Saturday, July 31, 2010

A tale of two rando rides [out of Olympia, Washington]

100k (July 8, 2010)

When Paul (Dr. Codfish) Johnson described the Seattle International Randonneurs' populaire on July 8th as a good introduction for non-initiated friends to the sport of randonneuring, I thought, "Hmmmm. Maybe Amy could take her recently-acquired Surly Crosscheck on a 62-mile romp through central-Western Washington." Never mind her longest ride to date had been about 10 miles, and that she dislikes hills with a vengance. At least now she had a bike better suited to this sort of adventure than her garage-sale Huffy.

We arrived in Olympia on that Saturday morning just in time (sort of) for Paul's pre-ride announcements in the parking lot of Olympia's Fish Tale Brewery. Once the ride commenced, Amy and I promptly took our places "off the back" from stream of 40-some-odd riders. A few early rollers had Amy wondering if this was really a good idea.

cookies in rainier, wa
Originally uploaded by tangobiker
The first contrôle was in the small, smelly town of Rainier. WA. Amy and I got our brevet cards signed at a little cookie shop (the shop was small, not the cookies), and Amy considered hanging out there for the rest of the day while I would continue to the finish, then go to fetch her. But fortunately, she continued on instead.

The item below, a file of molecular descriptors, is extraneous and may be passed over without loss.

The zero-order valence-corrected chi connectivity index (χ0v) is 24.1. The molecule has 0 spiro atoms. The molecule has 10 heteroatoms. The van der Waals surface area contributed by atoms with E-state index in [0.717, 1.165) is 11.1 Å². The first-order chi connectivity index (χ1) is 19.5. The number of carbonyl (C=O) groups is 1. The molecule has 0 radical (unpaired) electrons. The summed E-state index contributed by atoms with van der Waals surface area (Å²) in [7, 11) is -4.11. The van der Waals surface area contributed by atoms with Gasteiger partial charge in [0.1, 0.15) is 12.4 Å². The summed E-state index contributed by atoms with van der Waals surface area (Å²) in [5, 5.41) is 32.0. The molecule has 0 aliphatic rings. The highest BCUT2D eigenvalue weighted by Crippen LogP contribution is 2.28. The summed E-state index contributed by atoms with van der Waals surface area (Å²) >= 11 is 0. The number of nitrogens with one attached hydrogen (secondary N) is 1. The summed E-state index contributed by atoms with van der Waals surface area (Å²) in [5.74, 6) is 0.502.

This 100k ride was relatively flat (especially by SIR standards), but the ensuing hills did not agree with Amy's respertory system. It was like an athsma attack would happen every time the road angled upwards

encouragement ...
Originally uploaded by tangobiker

The half-way point was at the Skookumchuck River dam, where John Vincent and Millison Fambles manned the controle. Amy was hoping to catch a ride from one of them back to Olympia, but instead they encouraged her to continue, saying the worst of the hills were over. In the meantime, fashionably late starters Robert Higdon and Jane Hudson arrived!

Amy's actually a strong rider when the terrain is flat. And when she gave herself "permission" to walk her bike up hills, things went fine. We leapfrogged Robert and Jane, then donned "Cyclos Escargot" jerseys at the Scott Lake Store contrôle (~10 miles from the end). We took off before Robert and Jane, thereby making it likely they would receive "lanterne rouge" honors.

robert and jane
Originally uploaded by tangobiker

Nice welcoming crew outside the Fish Tale Brewery. Amy ended up pleased that she stuck with it through the end. 'Twas quite an accomplishment for her first rando adventure. In retrospect, I wished I had ridden a fixie (as Robert did), but of course didn't think of it in time.

200k (July 22, 2010)

The brevet two weeks later also started in downtown Olympia, in nearby Sentenial Park, and headed almost due South. I was able to latch onto some relatively fast pacelines most of the way to Centralia (averaging nearly 18 mph!), and didn't linger long at the first controle. The route continued on Alpha-Centralia Road (which was also part of the SIR 600 route 14 months earlier), then South to Mayfield Lake and Mossyrock.

don and elaine ...
Originally uploaded by tangobiker